Really, How Much Better Is Grass-Fed Beef?



EmbeddedDr. Frank Lipman is an integrative and functional medicine physician, founder of Eleven Eleven Wellness in NYC and the creator of Be Well by Dr. Frank Lipman. In his monthly column for R29, he'll talk about the latest health and wellness news; his favorite stay-healthy tips and tricks; plus, answer your questions on how to be your healthiest, best self, every day.

With all the hype around the term “grass-fed,” you may be wondering – what exactly does it mean, and is grass-fed beef really that much better?

The answer is a definite YES. For those who choose to eat meat, grass-fed is definitely the better way to go for your body, the environment, and the animals. Although factory-farmed meat may be cheaper and easier to get your hands on, it’s really in your best interest to treat your body right and make the extra effort to find grass-fed.

What's the story?
Traditionally, all meat was grass-fed. Cows are ruminants, with a multichambered stomach uniquely designed to digest grasses. Now, the majority of meat in America comes from factory-farmed cows that are raised on corn. The diet is designed to keep prices low while producing as much meat as possible. The cattle aren’t meant to be on a corn-based diet, and eating this way causes acidosis – turning their stomachs to become unnaturally acidic. Acidotic animals experience ulcers, diseases, and weakened immune systems, and they have to be fed large amounts of antibiotics to survive the harsh, toxic conditions of their confinement. They are fed corn until they are obese enough to be slaughtered.

To make matters worse, most corn grown in America is genetically modified to resist herbicide, contains extremely high levels of starch, and is sprayed with ammonia fertilizer. Because of this, when you eat grain-fed meat, it’s not only full of antibiotics, it’s packed with chemicals and is the product of very sick cows.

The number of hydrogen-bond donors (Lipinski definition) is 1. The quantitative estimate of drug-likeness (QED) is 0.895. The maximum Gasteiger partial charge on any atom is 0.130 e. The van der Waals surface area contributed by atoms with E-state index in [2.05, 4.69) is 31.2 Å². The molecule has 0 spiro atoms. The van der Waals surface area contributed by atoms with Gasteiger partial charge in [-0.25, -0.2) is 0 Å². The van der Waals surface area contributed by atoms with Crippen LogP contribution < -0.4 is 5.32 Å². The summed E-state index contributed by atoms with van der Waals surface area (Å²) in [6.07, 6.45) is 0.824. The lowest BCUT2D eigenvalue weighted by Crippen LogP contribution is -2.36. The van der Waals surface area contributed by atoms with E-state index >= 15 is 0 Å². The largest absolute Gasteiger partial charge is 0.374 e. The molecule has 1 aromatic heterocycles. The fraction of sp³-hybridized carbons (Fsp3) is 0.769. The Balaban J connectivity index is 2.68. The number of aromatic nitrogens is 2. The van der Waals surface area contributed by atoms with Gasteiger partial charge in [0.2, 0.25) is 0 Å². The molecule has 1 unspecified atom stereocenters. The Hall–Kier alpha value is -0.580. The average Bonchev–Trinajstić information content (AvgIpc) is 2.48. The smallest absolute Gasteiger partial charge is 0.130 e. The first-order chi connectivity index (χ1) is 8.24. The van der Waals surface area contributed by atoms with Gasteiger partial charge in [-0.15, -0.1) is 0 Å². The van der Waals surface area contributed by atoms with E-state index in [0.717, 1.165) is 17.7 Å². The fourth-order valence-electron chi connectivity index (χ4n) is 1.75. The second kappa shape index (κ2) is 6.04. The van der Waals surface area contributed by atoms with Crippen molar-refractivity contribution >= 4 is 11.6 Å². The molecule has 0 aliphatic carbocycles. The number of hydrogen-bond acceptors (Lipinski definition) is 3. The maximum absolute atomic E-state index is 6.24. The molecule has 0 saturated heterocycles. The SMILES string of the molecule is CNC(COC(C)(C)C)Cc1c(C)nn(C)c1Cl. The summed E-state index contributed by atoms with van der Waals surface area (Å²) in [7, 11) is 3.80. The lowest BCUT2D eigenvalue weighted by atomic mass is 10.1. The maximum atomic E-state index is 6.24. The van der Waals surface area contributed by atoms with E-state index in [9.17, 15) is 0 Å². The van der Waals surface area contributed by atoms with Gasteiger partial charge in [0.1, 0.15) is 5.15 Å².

How are we affected by the antibiotics used in grain-fed meat?
Eighty percent of all antibiotics in the United States are used for livestock feed. According to a report by the Environmental Working Group, a significantly high amount of meat in the U.S. contained high levels of antibiotic-resistant bacteria (known as “superbugs”). These superbugs can cause infections and complications that are very difficult to treat and can spread antibiotic resistance – meaning the medicine needed to treat sick people may become ineffective.

How does this affect the nutrition of the meat?
Conventionally raised, grain-fed meat is completely different than grass-fed in terms of nutrition. To make meat production even cheaper, conventionally raised cattle feed may even contain “by-product feedstuff” – garbage, stale cookies, poultry manure, chicken feathers, bubble gum, and restaurant waste. Their diet ultimately becomes your diet, and the “meat” you’re consuming isn’t really even truly meat anymore. Appetizing, right?

These cows are living extremely far away from the environment in which nature intended for them. Taking cows away from their natural diet of grasses and switching to grains lowers the nutritional value of the meat significantly. Grass-fed meat is high in omega-3s, which can help to heal inflammation, while grain-fed is high in omega-6s and pro-inflammatory. Grain-fed meat also ends up being much higher in saturated fat, while grass-fed is higher in conjugated linoleic acid (CLA), a good fatty acid that reduces the risk of cancer, diabetes, and obesity.

So what should you look for?
Bottom line? You should always look for beef, butter, and dairy products from grass-fed cows. You should choose meat that is 100% grass-fed and grass-finished – meaning they were fed grass for their entire lives, and no grains or animal by-products were ever fed to them. Meat can be labeled organic and still be grain-fed, so if you’re not sure, it can be a great idea to actually contact the farmer or producer and ask if the animals were 100% grass-fed for their entire lives. If it doesn’t say grass-fed, assume it’s grain-fed. Many local meat suppliers and farmers' markets offer grass-fed beef, so be sure to check out the American Grass-Fed Association or EatWild.com to find grass-fed producers in your area. It’s worth it!